Does Foreign Aid Really Work?

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Overview


Foreign aid is now a $100bn business and is expanding more rapidly today than it has for a generation. But does it work? Indeed, is it needed at all?

Other attempts to answer these important questions have been dominated by a focus on the impact of official aid provided by governments. But today possibly as much as 30 percent of aid is provided by Non-Governmental Organizations (NGOs), and over 10 percent is provided as emergency assistance.

In this first-ever attempt to provide an overall assessment of aid, Roger Riddell presents a rigorous but highly readable account of aid, warts and all. oes Foreign Aid Really Work? sets out the evidence and exposes the instances where aid has failed and explains why. The book also examines the way that politics distorts aid, and disentangles the moral and ethical assumptions that lie behind the belief that aid does good. The book concludes by detailing the practical ways that aid needs to change if it is to be the effective force for good that its providers claim it is.

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Editorial Reviews

From the Publisher

"Roger Riddell's text provides the single best introduction to the history and range of contemporary debates associated with foreign aid, including the rise of international NGOs as major actors and the centrality of domestic politics to shaping aid practice."--Foreign Affairs

"An excellent and significant book"--Alex De Waal, Times Literary Supplement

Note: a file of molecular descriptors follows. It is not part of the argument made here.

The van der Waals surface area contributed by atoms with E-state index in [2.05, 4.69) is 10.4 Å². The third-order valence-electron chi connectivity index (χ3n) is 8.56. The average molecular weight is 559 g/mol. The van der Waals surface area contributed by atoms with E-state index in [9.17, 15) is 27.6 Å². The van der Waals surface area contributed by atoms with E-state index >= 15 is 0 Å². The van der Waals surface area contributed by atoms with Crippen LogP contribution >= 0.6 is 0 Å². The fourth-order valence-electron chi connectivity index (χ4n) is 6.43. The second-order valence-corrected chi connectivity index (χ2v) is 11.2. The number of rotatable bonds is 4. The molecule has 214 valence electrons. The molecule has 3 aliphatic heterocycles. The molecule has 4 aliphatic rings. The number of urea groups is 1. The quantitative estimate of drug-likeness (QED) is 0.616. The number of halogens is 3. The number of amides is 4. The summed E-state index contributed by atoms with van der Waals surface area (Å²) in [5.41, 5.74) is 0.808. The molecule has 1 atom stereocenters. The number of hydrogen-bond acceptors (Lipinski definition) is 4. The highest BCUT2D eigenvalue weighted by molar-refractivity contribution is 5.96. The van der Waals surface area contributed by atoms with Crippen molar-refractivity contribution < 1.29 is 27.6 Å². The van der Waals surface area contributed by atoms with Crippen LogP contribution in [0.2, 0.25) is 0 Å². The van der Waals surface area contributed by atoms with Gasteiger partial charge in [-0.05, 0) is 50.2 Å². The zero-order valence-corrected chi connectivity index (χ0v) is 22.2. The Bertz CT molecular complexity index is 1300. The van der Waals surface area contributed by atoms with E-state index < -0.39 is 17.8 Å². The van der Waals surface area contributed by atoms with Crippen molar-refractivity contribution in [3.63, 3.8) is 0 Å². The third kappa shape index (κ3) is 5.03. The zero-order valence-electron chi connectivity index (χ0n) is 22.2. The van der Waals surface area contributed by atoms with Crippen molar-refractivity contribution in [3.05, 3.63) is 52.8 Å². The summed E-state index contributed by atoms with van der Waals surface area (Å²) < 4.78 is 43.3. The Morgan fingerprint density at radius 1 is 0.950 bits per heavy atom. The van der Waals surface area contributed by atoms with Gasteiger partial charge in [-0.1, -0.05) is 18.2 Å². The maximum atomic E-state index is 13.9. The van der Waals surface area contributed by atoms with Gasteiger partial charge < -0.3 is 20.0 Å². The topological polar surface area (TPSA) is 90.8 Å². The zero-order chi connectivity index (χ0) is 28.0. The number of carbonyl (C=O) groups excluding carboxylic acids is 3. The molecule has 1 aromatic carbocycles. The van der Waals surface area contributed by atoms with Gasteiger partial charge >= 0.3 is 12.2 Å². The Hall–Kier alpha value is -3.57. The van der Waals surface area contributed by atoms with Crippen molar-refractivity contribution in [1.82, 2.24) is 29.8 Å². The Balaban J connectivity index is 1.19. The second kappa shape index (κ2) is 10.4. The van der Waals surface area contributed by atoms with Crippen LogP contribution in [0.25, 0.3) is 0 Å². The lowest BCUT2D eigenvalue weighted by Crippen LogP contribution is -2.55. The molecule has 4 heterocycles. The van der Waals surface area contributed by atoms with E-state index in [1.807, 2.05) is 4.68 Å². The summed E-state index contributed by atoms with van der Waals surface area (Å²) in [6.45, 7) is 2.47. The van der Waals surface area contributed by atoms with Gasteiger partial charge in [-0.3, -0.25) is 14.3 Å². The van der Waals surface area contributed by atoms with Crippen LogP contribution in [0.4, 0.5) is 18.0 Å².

"Essential reading for anyone interested in the subject of aid and wishing to be informed about the issues involved."--Times Higher Education Supplement

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Product Details

  • ISBN-13: 9780199544462
  • Publisher: Oxford University Press, USA
  • Publication date: 8/15/2008
  • Edition description: New Edition
  • Pages: 536
  • Sales rank: 1,373,378
  • Product dimensions: 6.10 (w) x 9.20 (h) x 1.10 (d)

Meet the Author

Roger Riddell is a Non-Executive Director of Oxford Policy Management and a Principle of The Policy Practice. He was Chair of the first Presidential Economic Commission of Independent Zimbabwe in 1980, and Chief Economist of the Confederation of Zimbabwe Industries from 1981-83. From 1984 to 1998, he was a senior Research Fellow at the Overseas Development Institute, London and for five years to 2004 was International Director of Christian Aid.